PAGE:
The altitude at which the line of sight apparently ceased to move across the ground was the pivotal altitude. If the airplane descended below the pivotal altitude, power should be added to maintain airspeed while altitude is regained to the point at which the projected reference line moves neither backward nor forward but actually pivots on the pylon. In this way the pilot can determine the pivotal altitude of the airplane.
The pivotal altitude is critical and will change with variations in groundspeed. Since the headings throughout the turns continually vary from directly downwind to directly upwind, the groundspeed will constantly change. This will result in the proper pivotal altitude varying slightly throughout the eight. Therefore, adjustment is made for this by climbing or descending, as necessary, to hold the reference line or point on the pylons. This change in altitude will be dependent on how much the wind affects the groundspeed.
The instructor should emphasize that the elevators are the primary control for holding the pylons. Even a very slight variation in altitude effects a double correction, since in losing altitude, speed is gained, and even a slight climb reduces the airspeed. This variation in altitude, although important in holding the pylon, in most cases will be so slight as to be barely perceptible on a sensitive altimeter.
Before beginning the maneuver, the pilot should select two points on the ground along a line which lies 90° to the direction of the wind. The area in which the maneuver is to be performed should be checked for obstructions and any other air traffic, and it should be located where a disturbance to groups of people, livestock, or communities will not result.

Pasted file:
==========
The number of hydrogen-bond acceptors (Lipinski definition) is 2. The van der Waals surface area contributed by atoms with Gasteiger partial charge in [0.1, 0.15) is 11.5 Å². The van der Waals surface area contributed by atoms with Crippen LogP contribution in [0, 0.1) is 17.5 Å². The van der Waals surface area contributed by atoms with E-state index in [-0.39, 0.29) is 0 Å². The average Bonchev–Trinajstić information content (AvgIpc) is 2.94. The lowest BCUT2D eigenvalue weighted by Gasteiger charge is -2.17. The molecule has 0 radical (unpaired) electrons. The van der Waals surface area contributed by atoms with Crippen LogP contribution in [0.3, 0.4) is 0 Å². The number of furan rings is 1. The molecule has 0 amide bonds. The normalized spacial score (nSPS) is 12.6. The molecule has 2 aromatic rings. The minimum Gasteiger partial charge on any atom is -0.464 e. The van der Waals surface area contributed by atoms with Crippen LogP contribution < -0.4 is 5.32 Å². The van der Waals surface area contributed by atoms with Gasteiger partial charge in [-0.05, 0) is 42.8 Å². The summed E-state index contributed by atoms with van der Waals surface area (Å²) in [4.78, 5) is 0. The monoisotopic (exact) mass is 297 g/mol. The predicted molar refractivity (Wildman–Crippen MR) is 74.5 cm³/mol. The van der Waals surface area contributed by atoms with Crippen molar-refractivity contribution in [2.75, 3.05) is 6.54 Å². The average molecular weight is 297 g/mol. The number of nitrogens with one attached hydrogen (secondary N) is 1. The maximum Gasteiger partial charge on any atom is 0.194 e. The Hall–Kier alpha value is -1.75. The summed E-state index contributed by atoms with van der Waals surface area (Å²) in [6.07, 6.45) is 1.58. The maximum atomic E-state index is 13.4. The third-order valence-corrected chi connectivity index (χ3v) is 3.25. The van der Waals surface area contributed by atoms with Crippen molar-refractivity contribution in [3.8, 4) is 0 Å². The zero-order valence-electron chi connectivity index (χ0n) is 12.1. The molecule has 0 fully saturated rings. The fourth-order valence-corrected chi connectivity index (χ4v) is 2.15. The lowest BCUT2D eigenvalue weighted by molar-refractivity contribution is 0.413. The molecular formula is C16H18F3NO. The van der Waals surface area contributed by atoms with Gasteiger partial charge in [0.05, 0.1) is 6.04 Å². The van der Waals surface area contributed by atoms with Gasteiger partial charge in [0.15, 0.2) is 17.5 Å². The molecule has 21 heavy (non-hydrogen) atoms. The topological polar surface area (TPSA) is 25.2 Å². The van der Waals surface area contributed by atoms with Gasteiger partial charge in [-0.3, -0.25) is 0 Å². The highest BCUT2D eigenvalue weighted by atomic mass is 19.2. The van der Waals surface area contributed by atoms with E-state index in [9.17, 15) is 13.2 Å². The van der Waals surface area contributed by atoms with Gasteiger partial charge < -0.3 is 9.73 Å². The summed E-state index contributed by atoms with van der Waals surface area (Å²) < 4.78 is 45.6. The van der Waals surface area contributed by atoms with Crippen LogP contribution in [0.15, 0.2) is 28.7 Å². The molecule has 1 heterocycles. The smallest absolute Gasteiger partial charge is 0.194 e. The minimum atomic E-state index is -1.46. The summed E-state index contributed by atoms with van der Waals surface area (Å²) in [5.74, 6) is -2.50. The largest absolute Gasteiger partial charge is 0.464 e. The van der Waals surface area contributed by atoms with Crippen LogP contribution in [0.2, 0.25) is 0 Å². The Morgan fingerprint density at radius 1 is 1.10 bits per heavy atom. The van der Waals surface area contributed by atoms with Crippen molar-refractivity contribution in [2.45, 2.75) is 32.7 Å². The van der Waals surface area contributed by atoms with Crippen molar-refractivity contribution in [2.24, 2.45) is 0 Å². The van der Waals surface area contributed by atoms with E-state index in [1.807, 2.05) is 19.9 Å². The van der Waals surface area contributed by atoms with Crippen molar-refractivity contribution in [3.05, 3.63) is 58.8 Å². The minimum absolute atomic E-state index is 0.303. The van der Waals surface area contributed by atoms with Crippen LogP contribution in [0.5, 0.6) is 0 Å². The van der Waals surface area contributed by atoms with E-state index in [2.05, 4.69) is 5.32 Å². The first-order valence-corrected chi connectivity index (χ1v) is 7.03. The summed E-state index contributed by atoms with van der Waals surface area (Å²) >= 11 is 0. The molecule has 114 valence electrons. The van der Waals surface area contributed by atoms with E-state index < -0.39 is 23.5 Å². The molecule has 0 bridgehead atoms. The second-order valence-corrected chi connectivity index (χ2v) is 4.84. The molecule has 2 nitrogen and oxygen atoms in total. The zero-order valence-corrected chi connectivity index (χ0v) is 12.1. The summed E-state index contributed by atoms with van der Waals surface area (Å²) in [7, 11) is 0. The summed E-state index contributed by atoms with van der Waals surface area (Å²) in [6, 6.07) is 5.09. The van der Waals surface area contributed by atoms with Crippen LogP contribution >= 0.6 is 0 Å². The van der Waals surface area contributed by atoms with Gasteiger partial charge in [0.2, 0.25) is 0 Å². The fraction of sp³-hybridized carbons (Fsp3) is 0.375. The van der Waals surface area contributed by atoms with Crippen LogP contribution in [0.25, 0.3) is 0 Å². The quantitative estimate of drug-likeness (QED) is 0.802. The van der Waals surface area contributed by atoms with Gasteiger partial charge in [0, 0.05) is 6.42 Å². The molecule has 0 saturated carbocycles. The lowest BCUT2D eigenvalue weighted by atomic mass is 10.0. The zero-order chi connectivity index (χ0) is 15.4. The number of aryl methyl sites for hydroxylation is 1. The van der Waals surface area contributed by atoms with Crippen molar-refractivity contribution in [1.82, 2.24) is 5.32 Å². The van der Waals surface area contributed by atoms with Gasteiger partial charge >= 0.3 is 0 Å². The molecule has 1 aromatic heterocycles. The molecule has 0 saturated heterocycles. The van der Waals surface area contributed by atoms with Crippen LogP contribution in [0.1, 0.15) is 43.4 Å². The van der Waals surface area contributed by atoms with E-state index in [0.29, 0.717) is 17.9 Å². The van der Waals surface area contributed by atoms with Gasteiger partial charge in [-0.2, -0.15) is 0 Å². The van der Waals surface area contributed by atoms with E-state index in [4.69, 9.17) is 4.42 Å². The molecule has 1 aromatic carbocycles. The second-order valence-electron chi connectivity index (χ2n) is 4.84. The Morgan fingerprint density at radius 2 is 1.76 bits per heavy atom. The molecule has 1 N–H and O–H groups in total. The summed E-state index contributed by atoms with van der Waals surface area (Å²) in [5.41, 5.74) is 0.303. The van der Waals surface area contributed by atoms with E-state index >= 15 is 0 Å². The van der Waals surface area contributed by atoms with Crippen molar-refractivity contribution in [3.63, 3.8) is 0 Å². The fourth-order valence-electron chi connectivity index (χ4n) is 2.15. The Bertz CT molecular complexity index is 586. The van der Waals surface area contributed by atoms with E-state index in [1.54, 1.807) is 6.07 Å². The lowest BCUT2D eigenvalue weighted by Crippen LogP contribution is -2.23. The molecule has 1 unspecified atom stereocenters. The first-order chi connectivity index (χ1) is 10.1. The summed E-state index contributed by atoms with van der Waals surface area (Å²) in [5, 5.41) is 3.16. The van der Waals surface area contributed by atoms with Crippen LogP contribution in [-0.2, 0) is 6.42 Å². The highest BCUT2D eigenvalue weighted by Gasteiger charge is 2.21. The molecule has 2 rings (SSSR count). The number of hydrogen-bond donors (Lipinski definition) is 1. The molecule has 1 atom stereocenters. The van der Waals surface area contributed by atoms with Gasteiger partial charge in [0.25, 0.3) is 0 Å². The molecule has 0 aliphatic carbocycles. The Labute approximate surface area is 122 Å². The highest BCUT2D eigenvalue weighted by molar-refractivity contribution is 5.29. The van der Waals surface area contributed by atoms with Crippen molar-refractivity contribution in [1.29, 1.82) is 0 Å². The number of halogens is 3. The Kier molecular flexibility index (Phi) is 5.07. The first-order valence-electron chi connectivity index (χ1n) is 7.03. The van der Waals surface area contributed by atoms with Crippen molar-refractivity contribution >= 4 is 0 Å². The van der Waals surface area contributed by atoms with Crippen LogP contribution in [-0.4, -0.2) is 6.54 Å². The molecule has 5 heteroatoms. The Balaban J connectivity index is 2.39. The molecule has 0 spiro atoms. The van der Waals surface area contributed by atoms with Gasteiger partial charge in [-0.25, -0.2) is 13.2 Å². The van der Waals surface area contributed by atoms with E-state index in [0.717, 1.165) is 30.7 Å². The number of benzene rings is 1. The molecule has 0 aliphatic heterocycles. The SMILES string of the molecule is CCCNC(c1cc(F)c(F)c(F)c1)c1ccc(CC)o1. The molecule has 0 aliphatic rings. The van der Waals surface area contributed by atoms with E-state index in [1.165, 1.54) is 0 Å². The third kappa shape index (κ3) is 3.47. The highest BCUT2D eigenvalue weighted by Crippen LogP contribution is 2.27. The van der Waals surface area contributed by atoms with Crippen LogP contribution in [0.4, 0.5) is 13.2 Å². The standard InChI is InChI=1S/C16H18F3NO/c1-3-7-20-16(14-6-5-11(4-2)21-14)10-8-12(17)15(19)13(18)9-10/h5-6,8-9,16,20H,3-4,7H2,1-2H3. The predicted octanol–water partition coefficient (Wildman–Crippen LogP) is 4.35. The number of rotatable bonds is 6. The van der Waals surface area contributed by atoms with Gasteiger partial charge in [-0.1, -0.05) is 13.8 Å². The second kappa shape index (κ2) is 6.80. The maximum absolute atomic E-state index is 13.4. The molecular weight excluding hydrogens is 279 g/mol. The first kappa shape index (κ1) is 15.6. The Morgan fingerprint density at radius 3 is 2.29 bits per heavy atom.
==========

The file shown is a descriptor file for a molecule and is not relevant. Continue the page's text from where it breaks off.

The selection of proper pylons is of importance to good eights-on-pylons. They should be sufficiently prominent to be readily seen by the pilot when completing the turn around one pylon and heading for the next, and should be adequately spaced to provide time
Figure 6-13. Effect of different altitudes on pivotal altitude.
for planning the turns and yet not cause unnecessary straight-and-level flight between the pylons. The selected pylons should also be at the same elevation, since differences of over a very few feet will necessitate climbing or descending between each turn.
For uniformity, the eight is usually begun by flying diagonally crosswind between the pylons to a point downwind from the first pylon so that the first turn can be made into the wind. As the airplane approaches a position where the pylon appears to be just ahead of the wingtip, the turn should be started by lowering the upwind wing to place the pilot’s line of sight reference on the pylon. As the turn is continued, the line of sight reference can be held on the pylon by gradually increasing the bank. The reference line should appear to pivot on the pylon. As the airplane heads into the wind, the groundspeed decreases; consequently, the pivotal altitude is lower and the airplane must descend to hold the reference line on the pylon. As the turn progresses on the upwind side of the pylon, the wind becomes more of a crosswind. Since a constant distance from the pylon is not required on this maneuver, no correction to counteract drifting should be applied during the turns.